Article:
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Canada and Europe Have Much to Teach Each Other About Carbon Capture and Storage

 Tuesday, November 17, 2009

Source: Leader-Post
Canada and Europe have much to learn from each other in the area of carbon capture and storage (CCS), according to participants at the first France-Canada CCS workshop in Regina this week.
For example, Canada can learn how populous European countries cost-effectively manage their greenhouse gas (GHG) emissions, while Europeans can learn how we inject carbon dioxide in geological formations for long-term storage or enhanced oil recovery (EOR).
"We know that no one country on its own can really get the technology going," said Erik Lysen, project manager for CATO, the national CCS project for the Netherlands. "We need collaboration, we need to exchange information as much as possible to learn what we’ve learned from our projects and what you’ve learned from yours."
Lysen, whose country plans to start two large-scale CCS demonstration projects by 2015, was one of 66 participants in the first-ever CCS workshop, which includes a tour of the International Energy Agency (IEA) Weyburn-Midale CO2 monitoring project.
Lysen said he’s well aware of the criticism of CCS as expensive, unproven technology that will increase our dependence on fossil fuels, considered to be the leading cause of man-made climate change.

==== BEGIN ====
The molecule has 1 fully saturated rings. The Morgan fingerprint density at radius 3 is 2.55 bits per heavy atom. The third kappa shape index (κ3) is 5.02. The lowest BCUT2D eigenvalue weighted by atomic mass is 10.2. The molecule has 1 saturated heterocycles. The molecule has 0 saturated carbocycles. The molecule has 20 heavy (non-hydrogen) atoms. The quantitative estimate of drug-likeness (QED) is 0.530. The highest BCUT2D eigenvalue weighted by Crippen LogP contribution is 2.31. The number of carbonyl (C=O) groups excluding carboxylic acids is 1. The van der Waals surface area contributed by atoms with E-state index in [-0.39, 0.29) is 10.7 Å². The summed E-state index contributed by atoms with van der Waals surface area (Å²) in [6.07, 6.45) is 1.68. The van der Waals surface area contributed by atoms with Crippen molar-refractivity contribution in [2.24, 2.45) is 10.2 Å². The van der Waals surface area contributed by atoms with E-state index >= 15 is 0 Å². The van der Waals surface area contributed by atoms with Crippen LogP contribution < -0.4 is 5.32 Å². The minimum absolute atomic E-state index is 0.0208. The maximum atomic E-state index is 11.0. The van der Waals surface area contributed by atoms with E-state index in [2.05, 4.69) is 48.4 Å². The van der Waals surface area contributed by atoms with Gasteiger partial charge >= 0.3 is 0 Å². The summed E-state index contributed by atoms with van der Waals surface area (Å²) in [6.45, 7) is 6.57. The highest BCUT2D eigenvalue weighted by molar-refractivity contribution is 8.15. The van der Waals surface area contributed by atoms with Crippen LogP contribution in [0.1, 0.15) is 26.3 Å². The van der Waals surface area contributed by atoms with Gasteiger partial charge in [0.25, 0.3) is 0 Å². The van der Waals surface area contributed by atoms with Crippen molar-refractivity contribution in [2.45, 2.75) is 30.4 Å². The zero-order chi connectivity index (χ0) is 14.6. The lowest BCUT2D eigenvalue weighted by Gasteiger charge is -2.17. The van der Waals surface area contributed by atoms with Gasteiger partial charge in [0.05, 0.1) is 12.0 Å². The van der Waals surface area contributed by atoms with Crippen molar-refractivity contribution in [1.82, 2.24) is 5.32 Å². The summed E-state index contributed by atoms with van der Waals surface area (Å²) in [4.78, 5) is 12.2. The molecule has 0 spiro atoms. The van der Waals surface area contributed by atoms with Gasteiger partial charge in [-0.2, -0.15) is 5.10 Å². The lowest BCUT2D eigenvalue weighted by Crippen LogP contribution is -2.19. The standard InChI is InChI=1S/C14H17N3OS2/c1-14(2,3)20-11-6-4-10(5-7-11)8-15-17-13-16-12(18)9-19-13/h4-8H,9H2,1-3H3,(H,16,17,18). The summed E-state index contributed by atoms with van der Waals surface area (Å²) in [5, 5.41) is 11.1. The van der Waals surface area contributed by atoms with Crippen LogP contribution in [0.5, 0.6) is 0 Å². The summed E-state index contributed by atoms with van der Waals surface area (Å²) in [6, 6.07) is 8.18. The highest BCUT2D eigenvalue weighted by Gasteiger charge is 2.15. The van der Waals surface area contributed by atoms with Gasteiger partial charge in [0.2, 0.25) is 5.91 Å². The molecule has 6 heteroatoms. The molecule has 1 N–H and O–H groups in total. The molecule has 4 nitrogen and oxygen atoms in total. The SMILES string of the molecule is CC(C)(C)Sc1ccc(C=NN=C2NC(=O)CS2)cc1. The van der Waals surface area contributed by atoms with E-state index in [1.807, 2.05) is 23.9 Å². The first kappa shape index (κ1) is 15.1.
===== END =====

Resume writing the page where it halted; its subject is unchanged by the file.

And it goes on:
But Lysen says CCS is simply one of a number of possible solutions to reduce our GHG emissions, which are linked to climate change.
"We have a climate issue, we have a problem," Lysen said. "We need to do one thing, first of all, to use energy far more efficiently than we’re doing right now. That’s the biggest thing we can do. Secondly, we need stimulate and support renewables as much as possible.
"But knowing that we have so much fossil fuels still remaining for the coming decades, we need CCS to fill the gap. So we need all three."
Steve Whittaker, senior project manager for the Petroleum Technology Research Centre in Regina, said both Canada and Europe can share the technology developed and the experience gained from the various CCS demonstration projects around the world.
"We’ve learned quite a bit from them, and they’ve learned a lot from us, so the collaboration has been beneficial," Whittaker said.
One thing Saskatchewan can show the Europeans is the Weyburn-Midale CO2 monitoring and storage project."It’s probably the largest ongoing monitored CO2 storage site in the world, so there’s a lot of interest,’’ Whittaker said.
Another project of interest to the Europeans is the $1.4-billion CCS demonstration project at SaskPower’s Boundary Dam power station. Mike Monea, vice-president of SaskPower’s integrated carbon capture and sequestration project, said the Europeans want to see how coal-fired generating stations can reduce their GHG emissions, while they possess technology to capture carbon.
"I see both Europe and Canada combining activities to really move this CCS technology and the understanding of how to reduce our carbon footprint," Monea said.
He said SaskPower is close to announcing the type of CCS technology to be used in the Boundary Dam project, along with an estimated capital cost of the project, which will be around $1 billion for the capture portion. "It has to make economic sense or we’re not going to go ahead with it."
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